“We could use your help again,” Gray said quietly. “In return for fixing up the buildings and providing the merchandise, since that’s one of the things we don’t have, the elders in Eyota have agreed to give you the buildings and the land they’re on for a hundred years. That may not sound like a long time to you, but it’s a long time for us.”
Daemon looked away, and Gray got the impression that Sadi was trying to decide about something more important than a couple of buildings and some merchandise.
Then Daemon rose and came around the desk. “Let’s go down the road and spend some time in Halaway. It’s a small village and some of the shops there should give us all a reference point.”
“Okay,” Gray said as he and Ranon stood up and followed Daemon to the door.
A quick knock. The door opened.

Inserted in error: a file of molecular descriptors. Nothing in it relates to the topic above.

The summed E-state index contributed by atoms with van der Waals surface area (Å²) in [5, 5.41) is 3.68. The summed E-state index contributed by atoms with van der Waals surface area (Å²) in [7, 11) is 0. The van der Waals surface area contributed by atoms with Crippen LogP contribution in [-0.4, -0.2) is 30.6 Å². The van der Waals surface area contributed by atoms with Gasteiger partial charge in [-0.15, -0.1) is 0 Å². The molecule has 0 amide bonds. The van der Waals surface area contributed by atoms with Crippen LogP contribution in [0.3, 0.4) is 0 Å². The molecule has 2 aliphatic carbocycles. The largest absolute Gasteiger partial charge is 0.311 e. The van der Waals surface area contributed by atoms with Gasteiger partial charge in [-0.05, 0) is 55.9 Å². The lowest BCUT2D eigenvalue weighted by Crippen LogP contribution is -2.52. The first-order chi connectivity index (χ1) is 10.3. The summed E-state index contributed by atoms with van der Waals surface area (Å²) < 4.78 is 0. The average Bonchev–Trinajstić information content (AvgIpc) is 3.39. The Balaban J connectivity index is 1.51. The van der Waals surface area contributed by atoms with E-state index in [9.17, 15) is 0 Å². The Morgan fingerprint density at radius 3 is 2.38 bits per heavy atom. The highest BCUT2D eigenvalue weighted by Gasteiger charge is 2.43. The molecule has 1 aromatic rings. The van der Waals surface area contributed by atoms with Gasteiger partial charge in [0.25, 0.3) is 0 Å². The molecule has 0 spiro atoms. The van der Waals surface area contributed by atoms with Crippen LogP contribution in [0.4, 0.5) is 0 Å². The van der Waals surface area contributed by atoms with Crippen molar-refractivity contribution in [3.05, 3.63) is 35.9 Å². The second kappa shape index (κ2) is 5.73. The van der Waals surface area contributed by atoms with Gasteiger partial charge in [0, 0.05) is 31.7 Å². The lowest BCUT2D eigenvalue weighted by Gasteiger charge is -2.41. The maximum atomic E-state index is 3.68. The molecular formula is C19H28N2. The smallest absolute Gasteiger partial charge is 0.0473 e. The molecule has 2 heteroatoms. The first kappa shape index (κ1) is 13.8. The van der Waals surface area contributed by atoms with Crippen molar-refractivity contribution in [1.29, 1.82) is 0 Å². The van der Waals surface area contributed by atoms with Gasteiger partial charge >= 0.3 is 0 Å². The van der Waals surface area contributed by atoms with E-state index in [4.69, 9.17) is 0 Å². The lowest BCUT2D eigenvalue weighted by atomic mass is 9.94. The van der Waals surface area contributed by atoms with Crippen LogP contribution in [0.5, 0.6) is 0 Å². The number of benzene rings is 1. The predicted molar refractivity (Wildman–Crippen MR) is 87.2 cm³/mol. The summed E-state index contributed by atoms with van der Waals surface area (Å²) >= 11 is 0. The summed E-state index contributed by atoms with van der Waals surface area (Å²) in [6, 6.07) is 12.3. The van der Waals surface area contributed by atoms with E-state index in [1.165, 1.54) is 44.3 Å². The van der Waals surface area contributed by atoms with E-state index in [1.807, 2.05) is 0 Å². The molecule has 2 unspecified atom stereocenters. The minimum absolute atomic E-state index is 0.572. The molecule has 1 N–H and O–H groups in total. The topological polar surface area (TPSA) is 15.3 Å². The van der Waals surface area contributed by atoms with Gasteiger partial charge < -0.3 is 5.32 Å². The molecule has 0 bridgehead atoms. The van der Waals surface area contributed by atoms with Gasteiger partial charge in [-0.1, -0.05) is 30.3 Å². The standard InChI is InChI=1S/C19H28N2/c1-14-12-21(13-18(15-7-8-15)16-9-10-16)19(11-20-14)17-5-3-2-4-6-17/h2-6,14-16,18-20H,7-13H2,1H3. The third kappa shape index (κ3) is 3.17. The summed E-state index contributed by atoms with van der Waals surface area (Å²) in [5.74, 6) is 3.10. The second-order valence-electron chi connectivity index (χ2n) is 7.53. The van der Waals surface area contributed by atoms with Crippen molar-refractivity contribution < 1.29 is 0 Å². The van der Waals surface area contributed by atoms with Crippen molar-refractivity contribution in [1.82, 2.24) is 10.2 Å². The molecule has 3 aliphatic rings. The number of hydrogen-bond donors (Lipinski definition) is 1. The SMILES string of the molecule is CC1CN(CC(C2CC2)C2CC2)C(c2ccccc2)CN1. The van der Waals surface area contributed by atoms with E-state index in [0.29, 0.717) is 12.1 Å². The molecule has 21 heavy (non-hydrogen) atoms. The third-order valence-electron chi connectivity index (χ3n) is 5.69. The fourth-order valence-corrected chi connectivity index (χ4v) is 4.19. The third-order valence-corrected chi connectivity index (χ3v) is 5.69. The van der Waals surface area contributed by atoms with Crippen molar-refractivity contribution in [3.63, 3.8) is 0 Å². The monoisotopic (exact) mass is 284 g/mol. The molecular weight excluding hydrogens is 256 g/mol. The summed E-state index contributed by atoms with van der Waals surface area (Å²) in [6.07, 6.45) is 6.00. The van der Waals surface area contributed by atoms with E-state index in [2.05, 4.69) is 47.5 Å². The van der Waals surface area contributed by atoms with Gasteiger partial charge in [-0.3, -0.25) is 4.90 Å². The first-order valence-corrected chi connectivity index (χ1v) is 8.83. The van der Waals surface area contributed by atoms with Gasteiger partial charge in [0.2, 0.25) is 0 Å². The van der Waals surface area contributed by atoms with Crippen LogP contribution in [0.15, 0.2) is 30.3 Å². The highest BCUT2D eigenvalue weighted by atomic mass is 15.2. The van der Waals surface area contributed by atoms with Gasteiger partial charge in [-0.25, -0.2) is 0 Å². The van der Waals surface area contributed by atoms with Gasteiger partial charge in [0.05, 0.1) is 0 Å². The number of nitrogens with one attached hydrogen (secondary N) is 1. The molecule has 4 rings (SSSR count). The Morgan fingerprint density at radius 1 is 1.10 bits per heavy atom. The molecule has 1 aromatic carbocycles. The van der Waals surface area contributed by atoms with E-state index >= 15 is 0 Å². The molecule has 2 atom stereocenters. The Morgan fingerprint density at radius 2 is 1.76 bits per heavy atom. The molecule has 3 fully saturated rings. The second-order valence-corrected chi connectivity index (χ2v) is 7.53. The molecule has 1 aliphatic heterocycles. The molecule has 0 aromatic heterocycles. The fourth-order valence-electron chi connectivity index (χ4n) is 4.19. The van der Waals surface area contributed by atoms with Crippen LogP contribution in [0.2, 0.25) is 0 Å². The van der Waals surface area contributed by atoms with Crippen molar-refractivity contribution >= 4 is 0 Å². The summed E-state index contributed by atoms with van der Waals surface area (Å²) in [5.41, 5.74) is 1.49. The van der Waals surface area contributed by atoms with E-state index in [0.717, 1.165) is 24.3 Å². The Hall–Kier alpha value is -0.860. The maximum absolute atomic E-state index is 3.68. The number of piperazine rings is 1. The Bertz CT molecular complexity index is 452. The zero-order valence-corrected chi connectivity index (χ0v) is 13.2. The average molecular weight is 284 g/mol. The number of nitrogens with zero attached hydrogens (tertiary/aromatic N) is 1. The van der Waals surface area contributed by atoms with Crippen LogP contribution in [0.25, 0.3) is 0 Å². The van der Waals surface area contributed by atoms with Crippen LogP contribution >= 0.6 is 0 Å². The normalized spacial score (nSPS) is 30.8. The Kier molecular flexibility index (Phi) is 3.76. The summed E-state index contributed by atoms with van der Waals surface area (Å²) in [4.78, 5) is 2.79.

Daemon froze midstep. His nostrils flared as Jaenelle walked into the room—and the gold eyes that now looked at Gray and Ranon held a barely controlled savagery.
“Daemon,” Jaenelle said softly.
Daemon stared at the two men and snarled.
Those gold eyes focused on her.
She, in turn, smiled at Gray and Ranon.
*Mother Night, Gray, I can smell moon’s blood,* Ranon said. *We have to get out of this room before he kills us.*
Ranon gave no answer, since moving toward the door meant moving toward Jaenelle, and that would be a lethal mistake.
Then two other males entered the room and stopped on either side of Jaenelle at the same time Daemon stepped closer to her.
Still smiling at Gray and Ranon, Jaenelle said, “I believe you know my little brother, Ladvarian.”
Gray hadn’t met the Red-Jeweled Sceltie Warlord when Ladvarian and Khardeen came to Eyota, but he nodded anyway.
She hooked an arm around her other companion’s neck. “And this pretty kitty is Prince Kaelas.”
The “pretty kitty” was a white, huge Warlord Prince who wore a Red Jewel—and wasn’t half as terrifying as Daemon at that moment.
“You have some business to take care of this afternoon?” Jaenelle released Kaelas and turned toward Daemon.
“It can be postponed,” he said in a croon that produced a chill down Gray’s spine.